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Learn to recycle, reduce, reuse and revere with Environmental Resources from Gale

Erosion: Does soil type affect the amount of water that runs off a hillside?


In this experiment, you will find out how the type of soil affects how much erosion can occur. Soil is a mixture of inorganic materials (rocks, sand, silt, or clay) and organic materials (decomposing leaves and organisms). The ratio of these components to each other determines the kind of soil and its texture. In turn, the texture of soil determines how well the soil can support plants and withstand erosion. Before you begin, make an educated guess about the outcome of this experiment based on your knowledge of soils and erosion. This educated guess, or prediction, is your hypothesis. A hypothesis should explain these things:

  • the topic of the experiment
  • the variable you will change
  • the variable you will measure
  • what you expect to happen

A hypothesis should be brief, specific, and measurable. It must be something you can test through observation. Your experiment will prove or disprove your hypothesis. Here is one possible hypothesis for this experiment: "The looser and coarser the texture of the soil, the less runoff and erosion will occur."

In this case, the variable you will change will be the texture of the soil, and the variables you will measure are the amount of water that runs off and the amount of soil it carries with it, judged by the color of the runoff water. You expect the looser and coarser soils to have less water runoff and less soil erosion.

Setting up a control experiment will help you isolate one variable. Only one variable will change between the control and the experimental soil pans, and that variable is the kind of soil used. For the control, you will use potting soil. For your experimental soil pans, you will use sand, clay, and neighborhood soil.

You will measure the amount of water that runs off your soil pans and how much erosion occurs. If the looser- and coarser-textured soils have less runoff, your hypothesis is correct.

Level of Difficulty

Moderate, because of materials needed.

Materials Needed

  • 2 to 3 pounds (1 to 1.5 kilograms) of purchased potting soil
  • 2 to 3 pounds (1 to 1.5 kilograms) sand
  • 2 to 3 pounds (1 to 1.5 kilograms) clay
  • 2 to 3 pounds (1 to 1.5 kilograms) neighborhood soil
  • 4 shallow pans. Cookie sheets with 0.5 to 1.0 inch (1.25 to 2.5 centimeters) high edges work well.
  • 4 glass jars, approximately 24 fluid ounces (680 milliliters)
  • scrap lumber
  • a sprinkler can or hose nozzle with mist setting
  • water
  • measuring cup
  • labels
  • outdoor area to conduct experiment, since it may be messy
  • a baking dish, approximately 9 x 13 x 2 inches (23 x 33 x 5 centimeters)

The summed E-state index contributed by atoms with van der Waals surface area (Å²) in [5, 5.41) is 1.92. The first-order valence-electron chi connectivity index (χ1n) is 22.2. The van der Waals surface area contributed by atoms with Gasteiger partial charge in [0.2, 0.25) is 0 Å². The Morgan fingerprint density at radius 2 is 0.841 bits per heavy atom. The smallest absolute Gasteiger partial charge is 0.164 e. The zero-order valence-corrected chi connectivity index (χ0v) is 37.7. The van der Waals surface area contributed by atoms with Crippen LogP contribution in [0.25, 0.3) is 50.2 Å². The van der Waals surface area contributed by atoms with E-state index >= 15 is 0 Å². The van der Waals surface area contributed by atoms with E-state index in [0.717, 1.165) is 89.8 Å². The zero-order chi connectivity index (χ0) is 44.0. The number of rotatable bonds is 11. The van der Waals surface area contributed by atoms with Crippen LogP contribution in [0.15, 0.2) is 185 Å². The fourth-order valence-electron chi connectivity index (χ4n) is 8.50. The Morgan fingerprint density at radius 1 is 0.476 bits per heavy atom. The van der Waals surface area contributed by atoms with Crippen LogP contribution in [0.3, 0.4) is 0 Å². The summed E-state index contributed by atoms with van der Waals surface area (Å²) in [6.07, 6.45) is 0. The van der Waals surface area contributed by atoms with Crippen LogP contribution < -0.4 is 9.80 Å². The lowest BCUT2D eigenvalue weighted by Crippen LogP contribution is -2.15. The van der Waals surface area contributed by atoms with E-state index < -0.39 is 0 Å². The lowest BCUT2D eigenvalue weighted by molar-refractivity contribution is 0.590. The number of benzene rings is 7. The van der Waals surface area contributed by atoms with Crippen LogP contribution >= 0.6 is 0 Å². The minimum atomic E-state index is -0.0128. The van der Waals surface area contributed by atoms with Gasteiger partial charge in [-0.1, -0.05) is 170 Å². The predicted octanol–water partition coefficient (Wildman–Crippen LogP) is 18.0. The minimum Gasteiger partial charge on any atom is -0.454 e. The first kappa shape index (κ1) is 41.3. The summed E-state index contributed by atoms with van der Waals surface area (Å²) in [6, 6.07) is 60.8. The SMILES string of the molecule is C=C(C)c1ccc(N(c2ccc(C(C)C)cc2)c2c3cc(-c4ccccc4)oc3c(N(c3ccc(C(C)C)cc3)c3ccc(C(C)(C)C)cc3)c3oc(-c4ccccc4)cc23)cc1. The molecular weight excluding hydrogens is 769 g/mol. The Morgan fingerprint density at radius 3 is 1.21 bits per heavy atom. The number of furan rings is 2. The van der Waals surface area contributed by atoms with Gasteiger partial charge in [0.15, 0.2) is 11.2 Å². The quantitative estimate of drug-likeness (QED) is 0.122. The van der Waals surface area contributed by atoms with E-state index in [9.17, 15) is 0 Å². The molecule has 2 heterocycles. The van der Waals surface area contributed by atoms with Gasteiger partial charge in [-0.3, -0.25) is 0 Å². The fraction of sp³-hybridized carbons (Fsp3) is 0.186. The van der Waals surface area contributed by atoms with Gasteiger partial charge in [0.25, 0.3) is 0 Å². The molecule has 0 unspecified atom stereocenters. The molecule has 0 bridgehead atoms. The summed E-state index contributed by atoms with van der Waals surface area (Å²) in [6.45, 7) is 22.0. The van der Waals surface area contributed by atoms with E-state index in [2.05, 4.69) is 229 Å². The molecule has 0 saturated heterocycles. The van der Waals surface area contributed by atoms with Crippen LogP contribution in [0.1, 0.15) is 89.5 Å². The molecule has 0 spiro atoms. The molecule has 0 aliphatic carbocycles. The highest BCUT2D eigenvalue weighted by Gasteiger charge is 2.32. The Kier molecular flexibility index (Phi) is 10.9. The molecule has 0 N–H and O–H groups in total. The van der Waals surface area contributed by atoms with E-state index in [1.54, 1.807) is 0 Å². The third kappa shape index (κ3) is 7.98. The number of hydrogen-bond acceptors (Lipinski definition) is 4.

• magnifying glass (optional)

Approximate Budget

$10 if soils must be purchased.


2 to 3 hours.

How to Experiment Safely

Wash your hands carefully after you handle soil, especially if you are using soil from outdoors. Be careful when digging to avoid broken glass or other trash in the soil.

Step-by-Step Instructions

  1. First, examine your soils. You may want to look at their particles with a magnifying glass. On your chart (see illustration) record your soils in the order of their textures, from coarse to fine. If you cannot see separate particles, then the texture is very fine.
  2. Place your shallow pans in a row and place a different kind of soil in each one. Fill each pan evenly up to its edges all around.
  3. Prop one end of your potting soil pan on a board to simulate a hill. The exact slope is not important, but you must use the same slope for each pan.
  4. Place the bottom end of the pan so it is resting in the baking dish.
  5. Measure 3 cups of water into your sprinkler can.
  6. Sprinkle the water over your "hillside," mostly from the top edge, and watch what happens.
  7. After the can is empty, wait 5 minutes.
  8. Pour the water from the baking dish pan into a glass jar. Look at its color and measure how much you have collected. The darker the water, the more soil has run off.
  9. Label the jar with the type of soil.
  10. Repeat the procedure for sand, clay, and neighborhood soil.

Summary of Results

Record your results on a chart like the one illustrated.

Compare the amounts and colors of water in each jar. The darker the water, the more soil has run off in it. What have you discovered? Did coarser soils have less runoff? Was your hypothesis correct? Fill in your chart carefully and summarize what you found.

Source: Experiment Central. U·X·L, 2000.


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